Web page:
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The First Dance

The First Dance

Written by Chuck Jackson

In poker, players have to deal with the hand they are dealt. In weddings, photographers have to deal with the venue we have to work with. Like poker, not all venues/hands are created equally.

We’ve all been there; horribly lit chapels with strict “no flash policies” relegating you to one small area in the back of the church. I recall one such wedding in an Orthodox church that required photographers to shoot from a small roped off box in the back of the sanctuary without flash. Your only choices in that scenario are a tripod and long lens.  Period.  And then, the flip side; the most PERFECT day for the PERFECT outdoor wedding where the sun and clouds are just PERFECT for creating BEAUTIFUL images! After booking the wedding, you may or may not have an optimal lighting situation for the wedding ceremony, reception, etc. and you have to make the best of it. That is our job.

Regardless of the wedding venue and lighting situation, as professional photographers we are hired to capture the best possible wedding pictures for the Bride & Groom’s most important day! Having said that, we must understand how we can make adjustments and optimize the wedding venue we have to work with. Here are a few scenarios and suggestions…

  • Poorly lit ceremony venue: Usually, either the pastor, priest, etc. or venue has very specific restrictions against flash use in a poorly lit venue. Tripod use is a must to reduce camera shake with slower shutter speeds, wider apertures, and/or higher ISO’s. Don’t leave home without your tripod!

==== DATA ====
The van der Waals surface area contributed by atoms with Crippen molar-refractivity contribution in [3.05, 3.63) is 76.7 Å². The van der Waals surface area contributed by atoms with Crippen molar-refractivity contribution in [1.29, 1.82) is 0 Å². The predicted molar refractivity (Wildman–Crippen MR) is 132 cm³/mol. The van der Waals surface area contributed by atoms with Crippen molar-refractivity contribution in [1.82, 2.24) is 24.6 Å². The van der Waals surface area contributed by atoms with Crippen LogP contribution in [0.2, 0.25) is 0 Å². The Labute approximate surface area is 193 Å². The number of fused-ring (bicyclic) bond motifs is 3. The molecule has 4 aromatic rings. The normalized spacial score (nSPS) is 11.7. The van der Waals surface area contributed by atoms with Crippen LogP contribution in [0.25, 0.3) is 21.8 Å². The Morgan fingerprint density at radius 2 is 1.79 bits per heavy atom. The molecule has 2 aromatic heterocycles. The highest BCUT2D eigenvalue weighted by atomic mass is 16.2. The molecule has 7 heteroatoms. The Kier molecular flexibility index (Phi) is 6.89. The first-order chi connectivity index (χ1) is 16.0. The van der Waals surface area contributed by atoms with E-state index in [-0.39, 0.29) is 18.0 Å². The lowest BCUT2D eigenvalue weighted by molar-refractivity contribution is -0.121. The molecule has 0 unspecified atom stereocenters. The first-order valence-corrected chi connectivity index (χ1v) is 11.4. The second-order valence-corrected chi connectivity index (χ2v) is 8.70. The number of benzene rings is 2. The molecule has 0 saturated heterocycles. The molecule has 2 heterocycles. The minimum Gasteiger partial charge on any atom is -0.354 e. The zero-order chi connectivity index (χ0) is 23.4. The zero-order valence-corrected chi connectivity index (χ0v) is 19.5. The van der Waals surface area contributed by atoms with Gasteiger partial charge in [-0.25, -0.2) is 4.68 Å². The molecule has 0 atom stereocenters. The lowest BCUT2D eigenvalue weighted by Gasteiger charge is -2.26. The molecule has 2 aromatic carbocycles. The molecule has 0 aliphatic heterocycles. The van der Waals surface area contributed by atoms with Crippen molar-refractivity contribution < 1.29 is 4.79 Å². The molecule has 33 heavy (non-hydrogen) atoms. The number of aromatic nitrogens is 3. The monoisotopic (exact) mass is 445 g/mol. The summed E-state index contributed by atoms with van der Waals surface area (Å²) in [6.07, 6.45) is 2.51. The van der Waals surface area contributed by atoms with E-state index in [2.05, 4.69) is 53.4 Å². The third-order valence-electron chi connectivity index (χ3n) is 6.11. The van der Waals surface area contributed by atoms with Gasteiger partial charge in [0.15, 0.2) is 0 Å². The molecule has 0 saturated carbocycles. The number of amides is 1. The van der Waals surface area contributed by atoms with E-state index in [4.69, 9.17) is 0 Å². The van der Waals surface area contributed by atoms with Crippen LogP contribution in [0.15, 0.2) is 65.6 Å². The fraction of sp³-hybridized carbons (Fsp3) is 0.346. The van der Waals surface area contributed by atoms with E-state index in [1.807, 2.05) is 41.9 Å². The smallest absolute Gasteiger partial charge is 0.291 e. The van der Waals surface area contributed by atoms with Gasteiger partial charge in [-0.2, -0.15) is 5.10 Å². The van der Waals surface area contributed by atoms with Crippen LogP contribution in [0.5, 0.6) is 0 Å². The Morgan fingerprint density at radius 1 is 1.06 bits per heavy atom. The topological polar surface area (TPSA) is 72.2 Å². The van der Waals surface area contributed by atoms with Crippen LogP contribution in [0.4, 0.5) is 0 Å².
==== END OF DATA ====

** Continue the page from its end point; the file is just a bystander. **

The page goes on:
• Nighttime outdoor wedding ceremonies: With adequate lighting, these can be beautiful and may not require on or off-camera flash. However, “good lighting” can be expensive and this is oftentimes not in the budget. To combat this, on or off camera flash units can be your best friend to really light things up! Strategic placement is key – and more than one helps!
  • Low light reception halls: Some halls have fabulous lighting (particularly spot and up lighting) setups which can make things tremendously easier for photographers. But lacking this, on or off-camera flash units can save the day! In almost every case, receptions are intentionally low light situations so shooting with mid-to-high ISO’s, using flash units, and/or fast lenses are the norm.
  • Trussed ceilings in low light situations: These cast horrible shadows when using flash; particularly when bouncing off the ceiling if low enough. I try to avoid low angles (looking up) and prefer to use on-camera or off-camera flash to light.
  • Mid-day sun outdoors: Bright, harsh, and high sunlight can make photographing things challenging due to harsh shadows. On or off-camera fill-flash is a wonderful equalizer. High-speed sync (HSS) flash photography is something I use automatically (I leave it set on my camera and speed-light all the time) and this can really help by allowing full depth-of-field control and appropriate fill flash levels.

In all cases, it helps to know the lay of the land (including lighting policies) in advance of the wedding day so you can be prepared. Sometimes, this is impossible, but some advance recon to figure out the best settings can make a significant difference.  Whatever the situation with the wedding venue, it is the photographer’s job to capture the best possible images by adapting to the situation. Doing so will mitigate some of the challenges inherit with certain restrictions and scenarios.

Chuck Jackson is a wedding photographer for PhotoActive Photography in Tampa, FL. Check out http://www.photoactivephotographytampa.com to see wedding images and samples from other photography genres, as well!

Laura & Brian at sunset

Laura & Brian at sunset

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